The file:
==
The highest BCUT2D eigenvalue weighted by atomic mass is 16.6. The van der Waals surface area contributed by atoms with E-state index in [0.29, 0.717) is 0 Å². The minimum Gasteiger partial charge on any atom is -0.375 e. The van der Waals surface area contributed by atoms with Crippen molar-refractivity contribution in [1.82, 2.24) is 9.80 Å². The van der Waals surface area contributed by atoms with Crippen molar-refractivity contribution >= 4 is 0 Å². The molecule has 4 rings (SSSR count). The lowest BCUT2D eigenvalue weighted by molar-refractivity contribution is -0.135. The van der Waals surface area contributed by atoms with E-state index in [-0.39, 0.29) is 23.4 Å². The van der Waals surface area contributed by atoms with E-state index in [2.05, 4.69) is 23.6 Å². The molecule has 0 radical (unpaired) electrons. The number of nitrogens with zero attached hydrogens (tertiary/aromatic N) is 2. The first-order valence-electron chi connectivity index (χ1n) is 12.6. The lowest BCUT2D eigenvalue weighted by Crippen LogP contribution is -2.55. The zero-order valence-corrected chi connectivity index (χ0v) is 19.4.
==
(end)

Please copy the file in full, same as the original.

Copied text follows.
The highest BCUT2D eigenvalue weighted by atomic mass is 16.6. The van der Waals surface area contributed by atoms with E-state index in [0.29, 0.717) is 0 Å². The minimum Gasteiger partial charge on any atom is -0.375 e. The van der Waals surface area contributed by atoms with Crippen molar-refractivity contribution in [1.82, 2.24) is 9.80 Å². The van der Waals surface area contributed by atoms with Crippen molar-refractivity contribution >= 4 is 0 Å². The molecule has 4 rings (SSSR count). The lowest BCUT2D eigenvalue weighted by molar-refractivity contribution is -0.135. The van der Waals surface area contributed by atoms with E-state index in [-0.39, 0.29) is 23.4 Å². The van der Waals surface area contributed by atoms with E-state index in [2.05, 4.69) is 23.6 Å². The molecule has 0 radical (unpaired) electrons. The number of nitrogens with zero attached hydrogens (tertiary/aromatic N) is 2. The first-order valence-electron chi connectivity index (χ1n) is 12.6. The lowest BCUT2D eigenvalue weighted by Crippen LogP contribution is -2.55. The zero-order valence-corrected chi connectivity index (χ0v) is 19.4.